SINGAPORE – Many travellers headed for Singapore were stranded in Sydney for more than 24 hours after their Scoot flight on Saturday (Sept 30) was delayed then cancelled, leaving them anxious and angry.

Chaos reigned for the passengers of Scoot flight TR1 at Sydney Airport on Saturday as a defect in a circuit board grounded the Boeing 787 jetliner bound for Singapore. The flight had been scheduled to depart at 1.30pm Sydney time (10.30am Singapore time).

It finally took off at 4.33pm Sunday time (1.33pm Singapore time) on Sunday (Oct 1), more than 24 hours after the original scheduled departure time, and touched down in Singapore’s Changi Airport around 7pm.

Netizens took to social media to vent their frustration at snaking queues, interminable waits and other inconveniences.

One passenger, Facebook user Chai Yieng, said they had to spend a night at the airport, while user David Harris said it was “one of the worst days” more than 300 people have ever had.

Another affected passenger marketing executive Jay Teo, 31, who was on holiday with his family, told The Straits Times on Monday: “Preempting passengers what to expect would allow us to make informed decisions and prevent a chaotic situation after. That way, by 7pm, everyone would have been out of the airport and have enough time to have a good dinner, good sleep, and fly back the next day.”

He added: “Budget travellers should be easiest to appease. Because our expectations are not high. If there’s an issue, we understand. We are not paying a premium. Just explain what’s the issue, what we should do next and everyone’s happy.”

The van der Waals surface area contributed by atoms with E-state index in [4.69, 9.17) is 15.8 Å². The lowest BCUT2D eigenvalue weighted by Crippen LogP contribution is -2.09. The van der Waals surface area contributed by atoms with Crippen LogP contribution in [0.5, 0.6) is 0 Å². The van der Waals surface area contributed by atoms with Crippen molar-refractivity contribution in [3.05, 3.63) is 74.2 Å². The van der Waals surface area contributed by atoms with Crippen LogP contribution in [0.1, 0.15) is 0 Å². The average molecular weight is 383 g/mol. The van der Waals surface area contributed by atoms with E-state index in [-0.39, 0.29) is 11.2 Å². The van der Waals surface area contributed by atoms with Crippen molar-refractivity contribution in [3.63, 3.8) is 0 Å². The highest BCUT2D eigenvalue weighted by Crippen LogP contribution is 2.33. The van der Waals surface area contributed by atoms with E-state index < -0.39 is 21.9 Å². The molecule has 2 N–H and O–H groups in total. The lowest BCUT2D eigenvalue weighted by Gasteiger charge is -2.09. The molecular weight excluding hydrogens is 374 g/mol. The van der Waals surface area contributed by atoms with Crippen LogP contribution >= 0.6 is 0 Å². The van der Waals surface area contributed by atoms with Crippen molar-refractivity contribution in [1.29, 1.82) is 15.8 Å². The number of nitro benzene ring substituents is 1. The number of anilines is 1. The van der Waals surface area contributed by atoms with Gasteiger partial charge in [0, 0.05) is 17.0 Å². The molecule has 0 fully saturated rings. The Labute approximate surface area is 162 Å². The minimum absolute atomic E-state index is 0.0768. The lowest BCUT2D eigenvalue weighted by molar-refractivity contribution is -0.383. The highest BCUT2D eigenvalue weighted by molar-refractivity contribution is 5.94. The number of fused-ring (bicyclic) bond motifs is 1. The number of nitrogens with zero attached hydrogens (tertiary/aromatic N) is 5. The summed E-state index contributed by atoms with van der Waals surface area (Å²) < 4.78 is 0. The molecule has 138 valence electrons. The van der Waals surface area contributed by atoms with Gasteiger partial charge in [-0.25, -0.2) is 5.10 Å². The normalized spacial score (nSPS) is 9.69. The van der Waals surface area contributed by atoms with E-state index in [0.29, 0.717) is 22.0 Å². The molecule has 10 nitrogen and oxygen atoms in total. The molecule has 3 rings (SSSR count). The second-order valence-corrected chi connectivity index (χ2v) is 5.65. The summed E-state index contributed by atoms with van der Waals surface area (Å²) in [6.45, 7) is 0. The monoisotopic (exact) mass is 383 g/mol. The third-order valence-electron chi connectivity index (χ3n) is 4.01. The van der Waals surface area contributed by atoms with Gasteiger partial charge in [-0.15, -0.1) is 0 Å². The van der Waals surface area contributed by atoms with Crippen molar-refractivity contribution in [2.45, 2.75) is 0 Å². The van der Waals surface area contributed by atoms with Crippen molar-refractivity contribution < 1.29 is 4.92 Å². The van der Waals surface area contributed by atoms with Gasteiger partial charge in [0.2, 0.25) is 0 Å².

Scoot told The Straits Times that an avionics card in the aircraft had to be replaced, and the procedure involved a “software load” that took several hours. By the time it was fixed, limits on crew duty hours had been exceeded and they had to get their rest period of 12 hours as mandated by aviation regulations, causing the flight to be cancelled.

Scoot said it had tried to arrange for transport and hotel rooms for affected passengers, but there had been “limited options” due to the school-holiday crush.

Some passengers said that transport to hotels did not arrive at the airport, and some said that they arrived at one hotel in Sydney for overnight accommodation arranged by the airline, only to discover that the hotel was full.

Scoot apologised, and acknowledged the confusion caused by miscommunication with the hotels. The airline added that flight safety will not be compromised.

The Boeing 787 is one of a new generation of increasingly “smart” planes that rely on powerful on-board computers, such as for optimising fuel efficiency and ensuring the aircraft remains safely airborne.

Nearly a year ago, a Singapore Airlines Boeing 777-300ER was grounded for more than 24 hours by a computer glitch in Milan, drawing online flak from passengers.

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